Recordings: The Hellacopters — Rock and Roll Is Dead

    Rock ’n’ roll is dead. At least according to the Swedish retro rock band, the Hellacopters it is. The title of their latest album undoubtedly refers to the eurotrash electronica that crowds the pop charts and blares over top-40 radio stations in Europe. Despite the current music scene, the Hellacopters — one of Europe’s guardians of old-school rock — have managed to make a name for themselves in Europe since the mid-’90s.

    The Hellacopters’ bluesy swagger has earned them comparisons to the great American classic rock bands of the ’70s, most frequently the Stooges. But the band rocks out with such overt glee that they can barely capture the same edgy unpredictability of the Stooges. Not to mention that Nicke Adresson’s voice doesn’t come close to matching Iggy’s rebel-rousing guttural wail.

    Instead, Rock & Roll Is Dead is made up of an array of feel-good rock. Every track is packed full of energized, head-bobbin’ rhythms. Although the Hellacopter’s old-fashioned ballads can at times get a little cheesy, they do turn out a couple of jam-worthy ditties (“Bring It on Home” and “Everything is on TV”).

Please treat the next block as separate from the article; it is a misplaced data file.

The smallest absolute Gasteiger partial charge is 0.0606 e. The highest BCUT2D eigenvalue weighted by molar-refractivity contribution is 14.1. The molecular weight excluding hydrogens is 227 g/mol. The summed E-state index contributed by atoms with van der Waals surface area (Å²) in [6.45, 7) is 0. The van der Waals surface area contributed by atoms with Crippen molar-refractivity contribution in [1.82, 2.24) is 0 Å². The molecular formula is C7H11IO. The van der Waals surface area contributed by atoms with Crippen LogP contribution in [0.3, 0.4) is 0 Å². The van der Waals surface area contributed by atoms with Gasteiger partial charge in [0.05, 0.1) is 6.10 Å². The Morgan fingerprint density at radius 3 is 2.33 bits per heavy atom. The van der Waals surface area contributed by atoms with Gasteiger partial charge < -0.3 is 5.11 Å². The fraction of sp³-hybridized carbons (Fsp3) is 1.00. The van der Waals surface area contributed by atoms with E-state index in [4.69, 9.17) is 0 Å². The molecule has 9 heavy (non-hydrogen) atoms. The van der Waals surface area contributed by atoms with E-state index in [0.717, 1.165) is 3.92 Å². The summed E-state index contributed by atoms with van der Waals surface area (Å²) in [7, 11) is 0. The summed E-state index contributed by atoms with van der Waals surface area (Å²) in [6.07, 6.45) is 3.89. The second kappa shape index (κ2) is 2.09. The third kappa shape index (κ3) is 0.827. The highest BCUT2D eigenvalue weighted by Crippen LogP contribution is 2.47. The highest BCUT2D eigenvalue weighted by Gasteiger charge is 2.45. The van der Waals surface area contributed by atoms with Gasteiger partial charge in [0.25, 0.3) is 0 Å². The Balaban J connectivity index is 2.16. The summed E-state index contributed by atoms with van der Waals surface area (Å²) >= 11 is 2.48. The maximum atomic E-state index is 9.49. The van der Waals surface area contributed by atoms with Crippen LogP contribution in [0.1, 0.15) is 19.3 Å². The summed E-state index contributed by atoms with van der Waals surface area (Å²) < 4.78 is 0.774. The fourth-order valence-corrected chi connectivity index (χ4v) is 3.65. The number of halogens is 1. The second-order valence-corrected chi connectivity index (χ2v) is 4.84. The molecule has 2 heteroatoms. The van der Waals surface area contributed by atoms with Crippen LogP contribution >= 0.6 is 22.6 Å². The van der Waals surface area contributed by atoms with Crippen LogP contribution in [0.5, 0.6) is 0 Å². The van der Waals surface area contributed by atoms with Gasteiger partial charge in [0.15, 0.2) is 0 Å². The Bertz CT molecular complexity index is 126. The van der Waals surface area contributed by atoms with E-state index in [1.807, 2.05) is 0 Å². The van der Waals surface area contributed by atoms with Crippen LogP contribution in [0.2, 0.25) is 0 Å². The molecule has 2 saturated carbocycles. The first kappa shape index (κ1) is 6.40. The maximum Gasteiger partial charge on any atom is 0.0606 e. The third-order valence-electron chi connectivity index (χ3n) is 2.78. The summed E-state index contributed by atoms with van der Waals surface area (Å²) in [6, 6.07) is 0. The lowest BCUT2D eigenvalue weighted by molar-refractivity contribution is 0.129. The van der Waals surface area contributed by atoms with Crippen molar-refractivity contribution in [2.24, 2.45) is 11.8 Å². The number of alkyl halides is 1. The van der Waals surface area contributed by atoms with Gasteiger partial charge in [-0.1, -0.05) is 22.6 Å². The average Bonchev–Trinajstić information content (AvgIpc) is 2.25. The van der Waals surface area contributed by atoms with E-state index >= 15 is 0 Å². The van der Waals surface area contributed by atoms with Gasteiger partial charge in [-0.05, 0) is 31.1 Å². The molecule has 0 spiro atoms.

Contrary to the album’s title, the band proves rock ’n’ roll is not dead.

    The Hellacopters will perform at the Casbah at 8:30 p.m. on March 23.

    three to three and ½ stars

    March 23

    8 p.m. Edwards Mira Mesa, UA Horton Plaza

    Three MCs. One DJ. One concert. Many cameras. One awesome documentary — “Awesome: I Fuckin’ Shot That,” is the first concert movie to come from the legendary hip-hop trio who brought us the unforgettable “Sabotage,” “Fight For Your Right” and “Body Movin’” music videos. In 2004, Adam Yauch, aka MC8, had the idea of passing out several camcorders at the Beastie Boys’ Madison Square Garden show. The result is the first concert documentary shot entirely by audience members. Never to disappoint, the Beasties put on a helluva show — sampling the best from their eclectic, prolific career (the boys even donned baby blue tuxes for the instrumental set). But to mix it up, the doc also features footage of some backstage foolery and a few celebrity cameos. The film, fresh off the hype from it’s premier at Sundance, was edited by Nathaniel Hornblower (Adam Yauch’s lederhosen-laden alter-ego). Hopefully, the doc will live up to its title, but then again, have the Beastie Boys ever done anything that wasn’t awesome? (CC)

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